This MRI scan shows a hip with a deformation of the femoral head (marked “bony bump”) and a degenerated acetabular labrum. Functional problems as described in the text cannot be identified in an MRI scan. They demand a specific clinical examination of the pelvis.
What are the treatment options?
If you have severe or constant hip pain, you should take a break from your ballet training immediately. Ignoring the pain can have serious consequences, as the situation will become increasingly complicated the longer you train with pain.
The RICE concept (rest, ice, compression and elevation) is an easy guideline that can be used to initially treat acute as well as overuse injuries.Please read my “First Aid” post to obtain some background information that you will need to adapt this concept successfully and learn about the use of painkillers.
Correction of present hip and pelvis dysfunction stands at the beginning of treating hip impingement. However, in order to handle this overuse issue successfully, its underlying causes – namely muscle dysfunction and muscle dysbalance – have to be addressed specifically in the rehabilitation process. Muscle dysfunction can appear as muscle tightness (contraction) or weakness (inhibition) and the muscles affected have to be treated accordingly. Some muscles will have to be stretched whereas others will rather have to be strengthened. A well-suited training program including corrective exercises as well as a general strengthening and endurance routine is the most effective way to deal with most overuse situations.
Manual medicine and especially deep myofascial release treatment is recommended to address present joint and myofascial dysfunction. Restriction of the fascia plays a key role in hip impingement syndrome and can be addressed effectively with manual medicine. Ensure that you follow your specific training routine after the rehabilitation is finished. Myofascial rollers (Blackroll, Triggerpoint Roll, etc.) as well as Lacrosse balls and resistance bands are easy to use in the studio and will help you remain balanced in the long run.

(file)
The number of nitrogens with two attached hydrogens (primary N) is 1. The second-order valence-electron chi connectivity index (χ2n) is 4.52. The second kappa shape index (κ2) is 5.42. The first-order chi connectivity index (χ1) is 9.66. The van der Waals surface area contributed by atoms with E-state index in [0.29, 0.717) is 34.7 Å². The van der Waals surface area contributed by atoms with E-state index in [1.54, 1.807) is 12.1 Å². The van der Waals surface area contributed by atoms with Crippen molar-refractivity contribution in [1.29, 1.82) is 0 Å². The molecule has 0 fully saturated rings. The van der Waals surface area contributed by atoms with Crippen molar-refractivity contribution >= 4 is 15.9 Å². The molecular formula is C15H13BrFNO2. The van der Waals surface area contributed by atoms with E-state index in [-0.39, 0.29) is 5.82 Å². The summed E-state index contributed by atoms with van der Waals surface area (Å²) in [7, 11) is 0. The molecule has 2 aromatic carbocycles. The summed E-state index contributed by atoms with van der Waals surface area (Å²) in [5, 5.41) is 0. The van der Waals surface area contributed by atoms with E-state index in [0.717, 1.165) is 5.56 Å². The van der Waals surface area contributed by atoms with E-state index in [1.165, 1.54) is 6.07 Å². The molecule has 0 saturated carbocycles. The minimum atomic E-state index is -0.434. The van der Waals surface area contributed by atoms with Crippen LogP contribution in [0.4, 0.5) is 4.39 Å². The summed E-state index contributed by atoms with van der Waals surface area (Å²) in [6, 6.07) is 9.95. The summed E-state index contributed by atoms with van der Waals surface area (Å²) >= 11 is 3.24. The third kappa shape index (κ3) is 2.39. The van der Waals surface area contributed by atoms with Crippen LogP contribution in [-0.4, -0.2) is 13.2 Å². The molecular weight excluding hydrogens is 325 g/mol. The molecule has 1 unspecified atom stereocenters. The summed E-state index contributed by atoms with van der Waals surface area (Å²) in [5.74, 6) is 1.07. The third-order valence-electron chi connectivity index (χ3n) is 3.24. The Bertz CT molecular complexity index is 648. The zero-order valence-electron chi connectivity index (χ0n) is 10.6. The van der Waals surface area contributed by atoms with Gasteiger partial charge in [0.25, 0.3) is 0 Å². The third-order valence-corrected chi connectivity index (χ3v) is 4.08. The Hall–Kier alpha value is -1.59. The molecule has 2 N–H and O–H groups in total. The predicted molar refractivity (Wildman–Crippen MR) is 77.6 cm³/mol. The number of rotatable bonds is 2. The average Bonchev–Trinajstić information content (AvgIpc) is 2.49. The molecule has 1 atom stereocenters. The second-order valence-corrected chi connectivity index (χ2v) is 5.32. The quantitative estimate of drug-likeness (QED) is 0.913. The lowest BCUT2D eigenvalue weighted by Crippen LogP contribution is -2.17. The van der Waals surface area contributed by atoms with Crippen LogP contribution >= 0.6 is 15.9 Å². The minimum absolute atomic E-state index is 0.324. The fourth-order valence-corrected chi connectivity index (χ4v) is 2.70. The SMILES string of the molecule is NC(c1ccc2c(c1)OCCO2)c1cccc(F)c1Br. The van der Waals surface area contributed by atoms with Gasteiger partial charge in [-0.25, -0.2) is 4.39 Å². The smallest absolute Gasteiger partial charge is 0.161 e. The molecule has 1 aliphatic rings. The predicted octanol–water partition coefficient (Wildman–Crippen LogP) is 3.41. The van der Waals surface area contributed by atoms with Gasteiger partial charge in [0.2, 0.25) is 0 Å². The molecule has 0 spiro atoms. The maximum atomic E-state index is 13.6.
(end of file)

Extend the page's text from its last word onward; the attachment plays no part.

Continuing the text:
Surgery may be recommended if you have severe pain or mobility problems and non-operative treatment has failed to improve the situation or if a severe labrum or cartilage lesion has been diagnosed. There are different surgical methods to address femoroacetabuar impingement. Your doctor and orthopedic surgeon should help you choose the best option for you, taking into account the condition of your hip and your general health. Arthroscopic surgery seems to have surgical outcomes equal to or even better than other methods, with a lower rate of major complications when performed by experienced surgeons.
Do you have a hip problem and want to have it sorted out? These are the next steps:
- See a doctor
Dancers seek help from various different kinds of therapists, many of whom may employ treatments that are outside of mainstream medicine. Before considering the use of such alternative medicine, you should see a doctor for an evaluation and diagnosis.
Finding a doctor who is familiar with the specific medical issues faced by dancers is often challenging and you may need to see several different specialists in order to get a full picture of your diagnosis. A good place to start is to ask your friends and fellow dancers for the names of their favorite doctors.
- Find a specialist in manual medicine
Doctors who specialize in manual medicine practice a whole-body approach. They will try to identify and specifically treat the underlying causes of your problem, rather than just the localized symptoms. This approach is important in addressing all aspects of the often very complex overuse problems that dancers experience. A specialist in manual medicine will perform a functional examination on every part of your body and will treat you according to these thorough findings.
To find a physician who specializes in this field, search for “Manual Medicine”, “Osteopathic Manipulative Medicine” or “Osteopathic Physician” on the internet.
- Start working on your problem
There is a lot that you can do to work on your problem after a proper diagnosis has been set. Ultimately, it often comes down to addressing the same fundamental issues. Here are some useful exercises that I recommend to my patients:
Please refer to your doctor to confirm that the exercises you choose to do are suited to your individual problem, and obtain supervision from a professional trainer to ensure that you are performing them correctly.
- Talk to your ballet master or dance teacher
Technical issues and faulty dance technique are important predisposing factors of overuse and injury in dancers. Amending dance techniques often plays a crucial role in the treatment and prevention of overuse and injury and you should not hesitate to address any issues, if necessary.